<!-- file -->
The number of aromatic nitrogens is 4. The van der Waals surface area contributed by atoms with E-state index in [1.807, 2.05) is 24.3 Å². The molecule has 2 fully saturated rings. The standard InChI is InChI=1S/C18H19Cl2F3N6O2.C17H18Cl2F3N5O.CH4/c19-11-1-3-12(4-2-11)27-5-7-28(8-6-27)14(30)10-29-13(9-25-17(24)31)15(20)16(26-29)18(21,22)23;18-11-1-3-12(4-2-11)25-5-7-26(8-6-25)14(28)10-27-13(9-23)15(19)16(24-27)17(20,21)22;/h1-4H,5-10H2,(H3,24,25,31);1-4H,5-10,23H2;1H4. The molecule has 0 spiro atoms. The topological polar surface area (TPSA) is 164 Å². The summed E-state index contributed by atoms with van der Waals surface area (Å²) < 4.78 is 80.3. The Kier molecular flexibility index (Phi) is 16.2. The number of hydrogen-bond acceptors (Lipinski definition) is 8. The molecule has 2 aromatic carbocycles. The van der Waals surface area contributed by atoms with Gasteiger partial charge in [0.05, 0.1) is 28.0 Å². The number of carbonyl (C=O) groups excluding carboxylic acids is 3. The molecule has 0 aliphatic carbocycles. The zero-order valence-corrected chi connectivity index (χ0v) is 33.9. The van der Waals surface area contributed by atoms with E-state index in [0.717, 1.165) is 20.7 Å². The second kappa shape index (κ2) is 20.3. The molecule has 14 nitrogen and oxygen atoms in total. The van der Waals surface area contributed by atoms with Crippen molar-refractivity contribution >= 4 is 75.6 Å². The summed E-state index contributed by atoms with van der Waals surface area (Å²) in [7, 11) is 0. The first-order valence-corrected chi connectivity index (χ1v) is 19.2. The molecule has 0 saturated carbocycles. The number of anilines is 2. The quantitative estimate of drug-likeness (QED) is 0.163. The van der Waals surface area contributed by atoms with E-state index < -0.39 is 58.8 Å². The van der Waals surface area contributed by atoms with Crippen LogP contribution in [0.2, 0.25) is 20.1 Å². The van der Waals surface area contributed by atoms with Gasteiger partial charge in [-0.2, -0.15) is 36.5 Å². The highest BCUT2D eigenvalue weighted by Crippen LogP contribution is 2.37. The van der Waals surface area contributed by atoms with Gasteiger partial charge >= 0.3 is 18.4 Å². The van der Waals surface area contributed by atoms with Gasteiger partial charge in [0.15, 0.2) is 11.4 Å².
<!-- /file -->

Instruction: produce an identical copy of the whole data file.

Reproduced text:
The number of aromatic nitrogens is 4. The van der Waals surface area contributed by atoms with E-state index in [1.807, 2.05) is 24.3 Å². The molecule has 2 fully saturated rings. The standard InChI is InChI=1S/C18H19Cl2F3N6O2.C17H18Cl2F3N5O.CH4/c19-11-1-3-12(4-2-11)27-5-7-28(8-6-27)14(30)10-29-13(9-25-17(24)31)15(20)16(26-29)18(21,22)23;18-11-1-3-12(4-2-11)25-5-7-26(8-6-25)14(28)10-27-13(9-23)15(19)16(24-27)17(20,21)22;/h1-4H,5-10H2,(H3,24,25,31);1-4H,5-10,23H2;1H4. The molecule has 0 spiro atoms. The topological polar surface area (TPSA) is 164 Å². The summed E-state index contributed by atoms with van der Waals surface area (Å²) < 4.78 is 80.3. The Kier molecular flexibility index (Phi) is 16.2. The number of hydrogen-bond acceptors (Lipinski definition) is 8. The molecule has 2 aromatic carbocycles. The van der Waals surface area contributed by atoms with Gasteiger partial charge in [0.05, 0.1) is 28.0 Å². The number of carbonyl (C=O) groups excluding carboxylic acids is 3. The molecule has 0 aliphatic carbocycles. The zero-order valence-corrected chi connectivity index (χ0v) is 33.9. The van der Waals surface area contributed by atoms with E-state index in [0.717, 1.165) is 20.7 Å². The second kappa shape index (κ2) is 20.3. The molecule has 14 nitrogen and oxygen atoms in total. The van der Waals surface area contributed by atoms with Crippen molar-refractivity contribution >= 4 is 75.6 Å². The summed E-state index contributed by atoms with van der Waals surface area (Å²) in [7, 11) is 0. The first-order valence-corrected chi connectivity index (χ1v) is 19.2. The molecule has 0 saturated carbocycles. The number of anilines is 2. The quantitative estimate of drug-likeness (QED) is 0.163. The van der Waals surface area contributed by atoms with E-state index < -0.39 is 58.8 Å². The van der Waals surface area contributed by atoms with Crippen LogP contribution in [0.2, 0.25) is 20.1 Å². The van der Waals surface area contributed by atoms with Gasteiger partial charge in [-0.2, -0.15) is 36.5 Å². The highest BCUT2D eigenvalue weighted by Crippen LogP contribution is 2.37. The van der Waals surface area contributed by atoms with Gasteiger partial charge >= 0.3 is 18.4 Å². The van der Waals surface area contributed by atoms with Gasteiger partial charge in [0.15, 0.2) is 11.4 Å².